Graduation from Strayer University does not mean the end of a student’s connection to the University. The Strayer University alumni program is an active, thriving community where alumni can connect around professional development activities, community service and their alma mater.
More than 20 regional alumni chapters serve as a home base for Strayer University alumni across the country. Each chapter offers networking, community service and lifelong learning events and opportunities, online or at a local campus.
Alumni are encouraged to volunteer with their chapter, whether at events or in a more formal chapter leadership role:
For a full list of regional alumni chapters or to get involved, visit alumni.strayer.edu
How can ambitious graduates entering the corporate world quickly distinguish themselves as winners?
By Jack Welch, Founder and Distinguished Professor at the Jack Welch Management Institute at Strayer University
First of all, forget some of the most basic habits you learned in school. Once you are in the real world—and it doesn’t make any difference if you are 22 or 62, starting your first job or your fifth—the way to look great and get ahead is to overdeliver. For years you’ve been taught the virtue of meeting specific expectations. And you’ve been trained to believe that an A-plus performance means fully answering every question the teacher asks. Those days are over.
To get an A-plus in business, you have to expand the organization’s expectations of you and then exceed them, and you have to fully answer every question the “teachers” ask, plus a slew they didn’t think of.
Don’t panic. Just get in there and start thinking big.
Your goal, in other words, should be to make your bosses smarter, your team more effective, and the whole company more competitive because of your energy, creativity and insights. And you thought school was hard!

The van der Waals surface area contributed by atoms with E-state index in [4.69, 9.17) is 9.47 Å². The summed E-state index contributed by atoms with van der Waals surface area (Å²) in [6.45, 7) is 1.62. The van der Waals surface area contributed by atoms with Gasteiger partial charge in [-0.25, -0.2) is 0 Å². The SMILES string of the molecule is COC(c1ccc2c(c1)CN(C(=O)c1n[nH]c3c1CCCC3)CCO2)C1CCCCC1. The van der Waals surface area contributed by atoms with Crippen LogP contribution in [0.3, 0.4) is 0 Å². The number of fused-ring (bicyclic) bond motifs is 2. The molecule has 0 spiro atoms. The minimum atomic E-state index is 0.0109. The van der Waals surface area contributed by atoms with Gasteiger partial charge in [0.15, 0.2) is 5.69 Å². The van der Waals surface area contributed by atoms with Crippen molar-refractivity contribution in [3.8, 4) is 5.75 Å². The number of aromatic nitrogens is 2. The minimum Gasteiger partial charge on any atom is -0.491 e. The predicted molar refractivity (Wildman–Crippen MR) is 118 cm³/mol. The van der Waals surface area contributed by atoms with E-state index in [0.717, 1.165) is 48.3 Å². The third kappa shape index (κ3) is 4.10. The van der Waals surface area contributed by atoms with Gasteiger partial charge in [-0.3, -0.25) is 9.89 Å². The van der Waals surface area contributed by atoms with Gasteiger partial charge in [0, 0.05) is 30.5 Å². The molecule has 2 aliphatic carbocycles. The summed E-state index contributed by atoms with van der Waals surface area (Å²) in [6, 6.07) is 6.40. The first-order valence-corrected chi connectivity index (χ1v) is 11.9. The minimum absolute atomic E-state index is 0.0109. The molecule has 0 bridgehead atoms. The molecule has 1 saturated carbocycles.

Don’t panic. Just get in there and start thinking big. If your boss asks you for a report on the outlook for one of your company’s products for the next year, you can be sure she already has a solid sense of the answer. So go beyond being the grunt assigned to confirm her hunch. Do the extra legwork and data-crunching to give her something that really expands her thinking—an analysis, for instance, of how the entire industry might play out over the next three years. What new companies and products might emerge? What technologies could change the game?
In other words, give your boss shock and awe—something compelling that she can report to her bosses. In time, those kinds of ideas will move the company forward and move you upward.
But be careful. People who strive to overdeliver can swiftly self-destruct if their exciting suggestions are seen by others as unfettered braggadocio, not-so-subtle ladder scaling, or both. That’s right. Personal ambition can backfire.
Now, we’re not saying curb your enthusiasm. But the minute you wear career lust on your sleeve, you run the risk of alienating people, in particular your peers. They will soon come to doubt the motives of your hard work. They will see any comments you make, about, say, how the team could operate better, as political jockeying. And they will eventually peg you as an unrestrained striver, and, in the long run, that’s a label that all the A-plus performing in the world can’t overcome. So by all means, overdeliver. But keep your desire to distinguish yourself as a winner to yourself. You’ll become one faster.